The final African playoff sees Algeria against Burkina Faso. Algeria reached the 2010 World Cup and has a squad of internationally placed players. Although there are no superstars, guys like Sofiane Feghouli, Adlene Guedioura, Saphir Taider, Islam Slimani, and Carl Medjani play for widely known European clubs. The problem for Algeria is that they are rather young and inexperienced, as evidenced by their 3-2 away loss in the first leg to Burkina Faso.

Burkina Faso has never reached the World Cup and is now on the brink. They have several decent youngsters like Bertrand Traore, Bakary Kone, and Aristide Bance. Their veteran striker Moumouni Dagano would love to reach the World Cup. The first leg ended in a controversial penalty kick giving Burkina Faso the lead, but they will have to hold on in Algeria during the second leg. This figures to be a thriller of a match at the greatest of levels. I think Burkina Faso, with luck on their side, will make it to Brazil, though I'd have serious doubts about their prospects at the tournament.

Away from Africa, there are two other intercontinental playoff qualifiers that still have to play their first of the two matches. The playoffs ahead are Mexico vs. New Zealand and Uruguay vs. Jordan. Both will be intriguing matches to round out the qualification.

Mexico and New Zealand represent polar opposites in the soccer world. Mexico is a regular at the World Cup, and typically does quite well. Meanwhile, New Zealand hardly ever qualifies, though they did manage the feat for the 2010 World Cup, where they managed 3 draws, including a tie with Italy.

They were not able to progress but they did avoid embarrassment. Now the team is hoping to build off of that success and make it to Brazil. They have several young players that compete abroad including Winston Reid and striker Chris Wood, in addition to a solid stable of veteran leaders that play locally including Ivan Vicelich, Shane Smeltz, and Leo Bertos. They have not played any serious competitors recently and will certainly be challenged in this tie. History is against them as well, as Mexico defeated New Zealand 3-0 in 2011.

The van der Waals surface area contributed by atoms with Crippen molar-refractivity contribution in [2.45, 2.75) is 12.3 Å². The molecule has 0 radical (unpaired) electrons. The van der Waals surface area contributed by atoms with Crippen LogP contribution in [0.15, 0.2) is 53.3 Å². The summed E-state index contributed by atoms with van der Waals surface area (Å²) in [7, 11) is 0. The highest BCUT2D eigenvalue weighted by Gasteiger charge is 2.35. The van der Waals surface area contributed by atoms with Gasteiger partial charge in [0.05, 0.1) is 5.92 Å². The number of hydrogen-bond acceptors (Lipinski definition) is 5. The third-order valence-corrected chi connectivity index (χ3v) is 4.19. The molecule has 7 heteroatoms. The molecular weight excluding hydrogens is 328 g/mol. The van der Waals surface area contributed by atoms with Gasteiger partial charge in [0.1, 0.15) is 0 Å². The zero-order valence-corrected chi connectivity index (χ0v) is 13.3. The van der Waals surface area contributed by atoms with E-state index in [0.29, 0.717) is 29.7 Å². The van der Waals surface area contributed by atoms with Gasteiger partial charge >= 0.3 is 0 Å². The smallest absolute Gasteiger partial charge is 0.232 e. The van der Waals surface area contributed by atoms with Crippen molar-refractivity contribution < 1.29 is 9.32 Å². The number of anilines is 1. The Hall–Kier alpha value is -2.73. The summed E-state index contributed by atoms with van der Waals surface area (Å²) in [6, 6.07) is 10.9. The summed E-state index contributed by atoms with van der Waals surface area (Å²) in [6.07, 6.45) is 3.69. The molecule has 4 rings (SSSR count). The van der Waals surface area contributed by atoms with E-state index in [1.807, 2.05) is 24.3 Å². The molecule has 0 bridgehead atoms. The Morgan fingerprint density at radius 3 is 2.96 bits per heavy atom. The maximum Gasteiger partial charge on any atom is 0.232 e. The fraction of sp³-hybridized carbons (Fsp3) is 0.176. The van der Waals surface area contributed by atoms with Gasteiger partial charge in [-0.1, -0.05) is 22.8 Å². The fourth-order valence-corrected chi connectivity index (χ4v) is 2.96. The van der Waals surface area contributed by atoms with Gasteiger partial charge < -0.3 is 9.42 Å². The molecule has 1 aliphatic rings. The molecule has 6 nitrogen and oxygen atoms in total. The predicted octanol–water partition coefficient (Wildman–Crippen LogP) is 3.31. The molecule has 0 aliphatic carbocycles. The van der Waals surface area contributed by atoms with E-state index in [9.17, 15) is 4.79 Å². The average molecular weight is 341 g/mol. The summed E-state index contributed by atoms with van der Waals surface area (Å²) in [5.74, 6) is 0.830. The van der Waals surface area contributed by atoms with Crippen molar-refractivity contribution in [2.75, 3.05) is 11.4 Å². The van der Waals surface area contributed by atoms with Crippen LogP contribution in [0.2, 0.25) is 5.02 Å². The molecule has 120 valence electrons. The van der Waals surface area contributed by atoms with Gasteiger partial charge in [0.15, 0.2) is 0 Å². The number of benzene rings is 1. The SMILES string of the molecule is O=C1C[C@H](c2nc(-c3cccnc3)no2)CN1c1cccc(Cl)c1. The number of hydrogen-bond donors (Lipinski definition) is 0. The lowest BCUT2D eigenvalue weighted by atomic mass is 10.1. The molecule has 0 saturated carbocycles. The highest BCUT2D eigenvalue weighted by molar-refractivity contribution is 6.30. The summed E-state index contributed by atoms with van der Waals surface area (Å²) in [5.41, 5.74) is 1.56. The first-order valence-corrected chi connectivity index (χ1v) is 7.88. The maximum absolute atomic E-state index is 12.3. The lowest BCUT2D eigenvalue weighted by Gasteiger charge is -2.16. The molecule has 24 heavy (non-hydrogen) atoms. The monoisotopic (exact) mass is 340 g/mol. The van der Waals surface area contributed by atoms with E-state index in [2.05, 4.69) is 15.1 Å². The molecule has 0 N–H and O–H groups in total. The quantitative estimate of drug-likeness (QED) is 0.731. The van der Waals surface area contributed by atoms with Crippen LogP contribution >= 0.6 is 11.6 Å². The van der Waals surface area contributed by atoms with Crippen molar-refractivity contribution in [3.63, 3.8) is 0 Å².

However, a lot has changed for Mexico since then. This past year has been a nightmare. In the relatively soft CONCACAF region, Mexico finished 4th, after losing to Costa Rica, the USA, and Honduras, and drawing matches they really should have won against teams like Panama and Jamaica. Their once feared home at Azteca Stadium has not been the fortress it once was.

Numerous coaches have been fired, and many usual players like Javier Hernandez and Giovani dos Santos have been left off the squad for this match. Instead, a team of domestically based players highlighted by Aldo de Nigris, Oribe Peralta, and Rafael Marquez will carry the load.

While the casual observer would expect Mexico to progress easily, their recent problems leave this tie completely up in the air, especially given the recent success of New Zealand. This will surely be a delightful competition for neutral observers but a tense situation for Mexican fans. I think New Zealand may just pull out the upset and reach Brazil!

The other playoff tie should be less competitive. Uruguay has a squad of world-class talent boasting a striker force of Edinson Cavani, Diego Forlan, and Luis Suarez. They reached the semifinals of the 2010 World Cup and won the 2011 Copa America tournament. However, they really struggled on the road through qualification, and that leaves them in this troubling playoff situation.

Jordan has never reached the World Cup. Although their team is comprised mostly of domestic players without international standing, they did succeed in a 6th place finish at the 2011 Asian Cup. They have improved in recent years and a trip to Brazil would be an incredible award. However, this Uruguay team simply has too much star power and will win the playoff easily.

And so there you have it. While the European playoffs will also be taking place in mid-November, there will be many more nations also involved from Africa and around the world. By the end of this month, the entire 32 nations set for the 2014 World Cup will have been determined, but until then we will get to witness some fantastic, high stakes soccer matches!

© Nicholas Spiller &